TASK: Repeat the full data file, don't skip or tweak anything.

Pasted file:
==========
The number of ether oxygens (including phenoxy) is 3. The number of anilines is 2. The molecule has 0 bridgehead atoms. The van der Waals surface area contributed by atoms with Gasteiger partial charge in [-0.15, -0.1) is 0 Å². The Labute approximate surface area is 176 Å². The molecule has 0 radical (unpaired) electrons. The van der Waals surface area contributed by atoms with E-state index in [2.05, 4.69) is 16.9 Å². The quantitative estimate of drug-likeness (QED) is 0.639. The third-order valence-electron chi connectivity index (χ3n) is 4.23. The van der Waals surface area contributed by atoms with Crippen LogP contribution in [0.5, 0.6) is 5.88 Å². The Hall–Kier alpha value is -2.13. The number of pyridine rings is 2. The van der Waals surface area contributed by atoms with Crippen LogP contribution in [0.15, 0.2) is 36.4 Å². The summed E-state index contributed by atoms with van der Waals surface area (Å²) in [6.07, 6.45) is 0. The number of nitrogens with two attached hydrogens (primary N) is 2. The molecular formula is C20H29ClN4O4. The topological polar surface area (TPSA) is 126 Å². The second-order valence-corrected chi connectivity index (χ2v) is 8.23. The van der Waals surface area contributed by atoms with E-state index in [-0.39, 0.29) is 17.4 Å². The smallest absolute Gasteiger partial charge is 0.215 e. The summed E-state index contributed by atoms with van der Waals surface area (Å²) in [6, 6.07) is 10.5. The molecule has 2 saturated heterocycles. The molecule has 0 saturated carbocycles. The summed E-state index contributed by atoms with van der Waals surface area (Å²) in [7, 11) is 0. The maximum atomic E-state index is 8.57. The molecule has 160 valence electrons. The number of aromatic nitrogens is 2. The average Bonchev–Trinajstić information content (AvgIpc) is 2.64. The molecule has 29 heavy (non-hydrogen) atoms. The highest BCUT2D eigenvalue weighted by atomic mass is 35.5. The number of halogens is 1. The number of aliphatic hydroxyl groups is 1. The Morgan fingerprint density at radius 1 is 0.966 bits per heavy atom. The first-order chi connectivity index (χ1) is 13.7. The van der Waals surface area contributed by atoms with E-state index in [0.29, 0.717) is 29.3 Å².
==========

The number of ether oxygens (including phenoxy) is 3. The number of anilines is 2. The molecule has 0 bridgehead atoms. The van der Waals surface area contributed by atoms with Gasteiger partial charge in [-0.15, -0.1) is 0 Å². The Labute approximate surface area is 176 Å². The molecule has 0 radical (unpaired) electrons. The van der Waals surface area contributed by atoms with E-state index in [2.05, 4.69) is 16.9 Å². The quantitative estimate of drug-likeness (QED) is 0.639. The third-order valence-electron chi connectivity index (χ3n) is 4.23. The van der Waals surface area contributed by atoms with Crippen LogP contribution in [0.5, 0.6) is 5.88 Å². The Hall–Kier alpha value is -2.13. The number of pyridine rings is 2. The van der Waals surface area contributed by atoms with Crippen LogP contribution in [0.15, 0.2) is 36.4 Å². The summed E-state index contributed by atoms with van der Waals surface area (Å²) in [6.07, 6.45) is 0. The number of nitrogens with two attached hydrogens (primary N) is 2. The molecular formula is C20H29ClN4O4. The topological polar surface area (TPSA) is 126 Å². The second-order valence-corrected chi connectivity index (χ2v) is 8.23. The van der Waals surface area contributed by atoms with E-state index in [-0.39, 0.29) is 17.4 Å². The smallest absolute Gasteiger partial charge is 0.215 e. The summed E-state index contributed by atoms with van der Waals surface area (Å²) in [6, 6.07) is 10.5. The molecule has 2 saturated heterocycles. The molecule has 0 saturated carbocycles. The summed E-state index contributed by atoms with van der Waals surface area (Å²) in [7, 11) is 0. The maximum atomic E-state index is 8.57. The molecule has 160 valence electrons. The number of aromatic nitrogens is 2. The average Bonchev–Trinajstić information content (AvgIpc) is 2.64. The molecule has 29 heavy (non-hydrogen) atoms. The highest BCUT2D eigenvalue weighted by atomic mass is 35.5. The number of halogens is 1. The number of aliphatic hydroxyl groups is 1. The Morgan fingerprint density at radius 1 is 0.966 bits per heavy atom. The first-order chi connectivity index (χ1) is 13.7. The van der Waals surface area contributed by atoms with E-state index in [0.29, 0.717) is 29.3 Å².